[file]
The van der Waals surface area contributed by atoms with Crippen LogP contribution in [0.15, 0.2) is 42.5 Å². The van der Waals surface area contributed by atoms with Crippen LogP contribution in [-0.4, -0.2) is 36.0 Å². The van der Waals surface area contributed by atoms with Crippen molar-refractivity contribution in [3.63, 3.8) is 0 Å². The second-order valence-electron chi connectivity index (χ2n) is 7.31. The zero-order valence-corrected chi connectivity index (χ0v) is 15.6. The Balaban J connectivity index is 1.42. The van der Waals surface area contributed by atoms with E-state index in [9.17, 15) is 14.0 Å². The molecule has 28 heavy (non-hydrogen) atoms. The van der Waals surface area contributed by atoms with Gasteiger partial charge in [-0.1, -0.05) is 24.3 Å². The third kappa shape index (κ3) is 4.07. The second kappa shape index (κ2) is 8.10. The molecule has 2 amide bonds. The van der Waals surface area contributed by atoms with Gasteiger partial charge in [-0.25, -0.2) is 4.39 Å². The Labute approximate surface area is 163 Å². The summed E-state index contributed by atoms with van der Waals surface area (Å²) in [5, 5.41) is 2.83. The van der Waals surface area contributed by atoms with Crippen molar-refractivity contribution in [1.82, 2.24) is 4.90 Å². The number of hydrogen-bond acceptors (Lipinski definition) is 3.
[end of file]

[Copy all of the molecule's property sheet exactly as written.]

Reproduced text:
The van der Waals surface area contributed by atoms with Crippen LogP contribution in [0.15, 0.2) is 42.5 Å². The van der Waals surface area contributed by atoms with Crippen LogP contribution in [-0.4, -0.2) is 36.0 Å². The van der Waals surface area contributed by atoms with Crippen molar-refractivity contribution in [3.63, 3.8) is 0 Å². The second-order valence-electron chi connectivity index (χ2n) is 7.31. The zero-order valence-corrected chi connectivity index (χ0v) is 15.6. The Balaban J connectivity index is 1.42. The van der Waals surface area contributed by atoms with E-state index in [9.17, 15) is 14.0 Å². The molecule has 28 heavy (non-hydrogen) atoms. The van der Waals surface area contributed by atoms with Gasteiger partial charge in [-0.1, -0.05) is 24.3 Å². The third kappa shape index (κ3) is 4.07. The second kappa shape index (κ2) is 8.10. The molecule has 2 amide bonds. The van der Waals surface area contributed by atoms with Gasteiger partial charge in [-0.25, -0.2) is 4.39 Å². The Labute approximate surface area is 163 Å². The summed E-state index contributed by atoms with van der Waals surface area (Å²) in [5, 5.41) is 2.83. The van der Waals surface area contributed by atoms with Crippen molar-refractivity contribution in [1.82, 2.24) is 4.90 Å². The number of hydrogen-bond acceptors (Lipinski definition) is 3.